Isaiah Washington Back on His Own Terms

The ex-Grey's Anatomy star talks of a career U-turn with a meaty role as the D.C. sniper in Blue Caprice.

Isaiah Washington as John Allen Muhammad and Tequan Richmond as Lee Boyd Malvo in Blue Caprice (Brian O'Carroll)
Isaiah Washington as John Allen Muhammad and Tequan Richmond as Lee Boyd Malvo in Blue Caprice (Brian O'Carroll)

IW: I still love [my fans]. I gave you Love Jones. I gave you True Crime. If you got it wrong, then you got it wrong, but I’m not a liar. I said what I had to say, I apologized for what I apologized for, but you’re lying on me.

If I did what they said I did, then how do [I] get to stay there [on Grey’s Anatomy]? I never understood my people who were mad at me. If you do what they said I did, how do you go back to work for eight months afterward?

I sat in the back being gagged by my former bosses, not talking because I was nervous; I didn’t want to lose the $20 million opportunity. So I am not going to talk anymore. You don’t get to stay anywhere if it all went down the way certain people wanted it to be framed. So anytime I could have said anything, even now, it’s like, why are you still talking about it?

[Some people may say] you’re an a–hole, you’re a homophobe. You can’t be in this business for 25 years having those issues. It don’t work — period. So when I checked out of Hollywood, I checked out because y’all are stupid.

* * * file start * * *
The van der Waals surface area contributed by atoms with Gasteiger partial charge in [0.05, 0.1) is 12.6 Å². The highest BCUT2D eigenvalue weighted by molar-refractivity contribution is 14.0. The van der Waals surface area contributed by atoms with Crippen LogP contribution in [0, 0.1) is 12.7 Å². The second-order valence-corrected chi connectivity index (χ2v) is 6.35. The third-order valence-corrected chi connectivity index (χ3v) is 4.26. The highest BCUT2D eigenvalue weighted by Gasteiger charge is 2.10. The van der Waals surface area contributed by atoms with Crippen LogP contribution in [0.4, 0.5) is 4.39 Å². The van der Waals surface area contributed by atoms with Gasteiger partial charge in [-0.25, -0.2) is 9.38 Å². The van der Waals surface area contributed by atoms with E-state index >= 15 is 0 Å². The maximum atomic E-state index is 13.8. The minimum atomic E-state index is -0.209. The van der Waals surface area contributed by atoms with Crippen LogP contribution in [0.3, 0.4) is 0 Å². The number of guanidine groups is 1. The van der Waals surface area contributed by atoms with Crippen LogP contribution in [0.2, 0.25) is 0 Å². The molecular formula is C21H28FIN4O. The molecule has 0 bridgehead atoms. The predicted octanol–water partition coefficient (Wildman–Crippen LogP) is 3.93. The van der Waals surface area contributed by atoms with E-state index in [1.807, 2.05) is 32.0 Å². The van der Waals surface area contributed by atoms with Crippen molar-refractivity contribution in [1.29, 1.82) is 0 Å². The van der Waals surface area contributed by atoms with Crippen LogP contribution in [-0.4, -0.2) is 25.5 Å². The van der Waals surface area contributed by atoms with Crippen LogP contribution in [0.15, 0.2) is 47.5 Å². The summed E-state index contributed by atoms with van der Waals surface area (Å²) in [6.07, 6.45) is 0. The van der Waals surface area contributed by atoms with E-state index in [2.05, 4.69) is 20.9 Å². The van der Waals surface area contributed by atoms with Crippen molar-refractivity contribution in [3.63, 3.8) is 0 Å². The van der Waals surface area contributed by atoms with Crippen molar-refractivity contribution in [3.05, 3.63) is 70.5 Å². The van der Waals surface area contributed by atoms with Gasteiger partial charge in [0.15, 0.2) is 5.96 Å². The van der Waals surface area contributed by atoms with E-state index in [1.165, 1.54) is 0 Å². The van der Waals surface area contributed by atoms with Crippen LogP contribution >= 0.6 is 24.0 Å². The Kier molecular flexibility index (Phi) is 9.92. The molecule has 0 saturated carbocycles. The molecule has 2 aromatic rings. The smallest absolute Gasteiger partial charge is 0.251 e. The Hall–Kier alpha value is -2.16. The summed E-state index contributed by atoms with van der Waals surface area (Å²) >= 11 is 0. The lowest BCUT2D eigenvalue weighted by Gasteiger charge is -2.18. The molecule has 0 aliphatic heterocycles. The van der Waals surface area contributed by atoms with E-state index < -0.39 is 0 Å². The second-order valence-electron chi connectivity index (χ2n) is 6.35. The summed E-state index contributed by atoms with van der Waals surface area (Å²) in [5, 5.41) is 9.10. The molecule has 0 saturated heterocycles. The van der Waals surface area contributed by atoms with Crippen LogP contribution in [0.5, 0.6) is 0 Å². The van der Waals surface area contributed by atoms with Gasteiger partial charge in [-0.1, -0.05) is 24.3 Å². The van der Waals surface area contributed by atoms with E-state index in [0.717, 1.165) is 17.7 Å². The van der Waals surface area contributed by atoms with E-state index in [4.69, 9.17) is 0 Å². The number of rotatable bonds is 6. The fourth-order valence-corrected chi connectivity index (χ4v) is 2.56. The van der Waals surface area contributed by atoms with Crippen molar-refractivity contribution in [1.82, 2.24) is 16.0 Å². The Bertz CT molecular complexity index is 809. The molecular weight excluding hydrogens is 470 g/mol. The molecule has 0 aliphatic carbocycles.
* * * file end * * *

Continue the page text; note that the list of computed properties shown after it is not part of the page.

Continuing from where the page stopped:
TR: I know you have taken some smaller roles here and there, but when you dropped out of Hollywood, what did you do?

IW: I’ve been working in Sierra Leone. I’ve been helping to rebuild a nation that was torn apart by the blood-diamond wars. I found out that my ancestry is from Sierra Leone, and I was made a chief there. I’ve been lobbying on Capitol Hill and dealing with saving real lives.

I’m like Sean Penn in Haiti. I’m doing something that can change a child’s life with the schools I’ve been working on. I also wrote a book. Now I am trying to get funding to build a railroad in Africa. That’s what I have been up to for the last six years. I’m literally trying to still help my people because I love my people, even when my people don’t love me.

Julie Walker is a New York-based freelance journalist. Follow her on Twitter.